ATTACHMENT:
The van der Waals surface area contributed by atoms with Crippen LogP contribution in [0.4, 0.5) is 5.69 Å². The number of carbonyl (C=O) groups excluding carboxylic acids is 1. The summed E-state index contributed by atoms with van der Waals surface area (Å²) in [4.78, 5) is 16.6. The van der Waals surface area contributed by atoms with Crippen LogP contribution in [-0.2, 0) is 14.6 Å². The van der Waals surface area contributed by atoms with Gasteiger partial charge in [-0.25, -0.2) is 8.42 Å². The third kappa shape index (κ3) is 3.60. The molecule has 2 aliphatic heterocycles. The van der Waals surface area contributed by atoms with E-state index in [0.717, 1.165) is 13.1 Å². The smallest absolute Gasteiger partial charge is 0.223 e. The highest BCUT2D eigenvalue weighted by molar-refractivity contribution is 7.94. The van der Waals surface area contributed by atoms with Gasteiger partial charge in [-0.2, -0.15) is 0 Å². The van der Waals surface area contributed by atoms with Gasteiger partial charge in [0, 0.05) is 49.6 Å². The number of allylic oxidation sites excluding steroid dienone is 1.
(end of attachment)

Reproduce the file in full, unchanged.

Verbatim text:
The van der Waals surface area contributed by atoms with Crippen LogP contribution in [0.4, 0.5) is 5.69 Å². The number of carbonyl (C=O) groups excluding carboxylic acids is 1. The summed E-state index contributed by atoms with van der Waals surface area (Å²) in [4.78, 5) is 16.6. The van der Waals surface area contributed by atoms with Crippen LogP contribution in [-0.2, 0) is 14.6 Å². The van der Waals surface area contributed by atoms with Gasteiger partial charge in [-0.25, -0.2) is 8.42 Å². The third kappa shape index (κ3) is 3.60. The molecule has 2 aliphatic heterocycles. The van der Waals surface area contributed by atoms with E-state index in [0.717, 1.165) is 13.1 Å². The smallest absolute Gasteiger partial charge is 0.223 e. The highest BCUT2D eigenvalue weighted by molar-refractivity contribution is 7.94. The van der Waals surface area contributed by atoms with Gasteiger partial charge in [-0.2, -0.15) is 0 Å². The van der Waals surface area contributed by atoms with Gasteiger partial charge in [0, 0.05) is 49.6 Å². The number of allylic oxidation sites excluding steroid dienone is 1.